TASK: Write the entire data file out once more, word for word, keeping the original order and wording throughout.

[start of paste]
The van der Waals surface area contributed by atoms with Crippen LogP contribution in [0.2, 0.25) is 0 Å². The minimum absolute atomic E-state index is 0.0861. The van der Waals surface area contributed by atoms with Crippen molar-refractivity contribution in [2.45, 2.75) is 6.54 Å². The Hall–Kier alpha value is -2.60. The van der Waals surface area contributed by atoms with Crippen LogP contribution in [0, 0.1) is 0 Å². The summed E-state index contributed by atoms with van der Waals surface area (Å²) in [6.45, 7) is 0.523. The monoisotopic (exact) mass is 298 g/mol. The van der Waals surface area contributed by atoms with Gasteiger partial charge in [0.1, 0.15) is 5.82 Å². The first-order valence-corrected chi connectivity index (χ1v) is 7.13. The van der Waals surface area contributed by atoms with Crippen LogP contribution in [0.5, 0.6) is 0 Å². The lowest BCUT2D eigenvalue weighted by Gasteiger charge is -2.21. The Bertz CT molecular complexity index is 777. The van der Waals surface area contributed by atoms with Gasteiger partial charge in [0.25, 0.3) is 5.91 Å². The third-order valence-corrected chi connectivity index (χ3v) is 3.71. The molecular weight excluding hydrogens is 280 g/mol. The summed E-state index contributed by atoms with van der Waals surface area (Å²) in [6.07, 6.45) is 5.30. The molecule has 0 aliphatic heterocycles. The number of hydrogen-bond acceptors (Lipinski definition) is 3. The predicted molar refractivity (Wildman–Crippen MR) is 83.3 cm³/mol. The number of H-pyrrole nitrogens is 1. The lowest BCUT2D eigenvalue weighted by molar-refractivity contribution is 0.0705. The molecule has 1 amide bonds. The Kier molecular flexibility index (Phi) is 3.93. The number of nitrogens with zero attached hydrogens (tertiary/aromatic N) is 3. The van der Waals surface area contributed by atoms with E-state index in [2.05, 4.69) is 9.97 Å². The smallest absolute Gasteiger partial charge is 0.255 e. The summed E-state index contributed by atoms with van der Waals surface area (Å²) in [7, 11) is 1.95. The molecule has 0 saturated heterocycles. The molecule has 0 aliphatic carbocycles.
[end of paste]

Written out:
The van der Waals surface area contributed by atoms with Crippen LogP contribution in [0.2, 0.25) is 0 Å². The minimum absolute atomic E-state index is 0.0861. The van der Waals surface area contributed by atoms with Crippen molar-refractivity contribution in [2.45, 2.75) is 6.54 Å². The Hall–Kier alpha value is -2.60. The van der Waals surface area contributed by atoms with Crippen LogP contribution in [0, 0.1) is 0 Å². The summed E-state index contributed by atoms with van der Waals surface area (Å²) in [6.45, 7) is 0.523. The monoisotopic (exact) mass is 298 g/mol. The van der Waals surface area contributed by atoms with Gasteiger partial charge in [0.1, 0.15) is 5.82 Å². The first-order valence-corrected chi connectivity index (χ1v) is 7.13. The van der Waals surface area contributed by atoms with Crippen LogP contribution in [0.5, 0.6) is 0 Å². The lowest BCUT2D eigenvalue weighted by Gasteiger charge is -2.21. The Bertz CT molecular complexity index is 777. The van der Waals surface area contributed by atoms with Gasteiger partial charge in [0.25, 0.3) is 5.91 Å². The third-order valence-corrected chi connectivity index (χ3v) is 3.71. The molecular weight excluding hydrogens is 280 g/mol. The summed E-state index contributed by atoms with van der Waals surface area (Å²) in [6.07, 6.45) is 5.30. The molecule has 0 aliphatic heterocycles. The number of hydrogen-bond acceptors (Lipinski definition) is 3. The predicted molar refractivity (Wildman–Crippen MR) is 83.3 cm³/mol. The number of H-pyrrole nitrogens is 1. The lowest BCUT2D eigenvalue weighted by molar-refractivity contribution is 0.0705. The molecule has 1 amide bonds. The Kier molecular flexibility index (Phi) is 3.93. The number of nitrogens with zero attached hydrogens (tertiary/aromatic N) is 3. The van der Waals surface area contributed by atoms with E-state index in [2.05, 4.69) is 9.97 Å². The smallest absolute Gasteiger partial charge is 0.255 e. The summed E-state index contributed by atoms with van der Waals surface area (Å²) in [7, 11) is 1.95. The molecule has 0 saturated heterocycles. The molecule has 0 aliphatic carbocycles.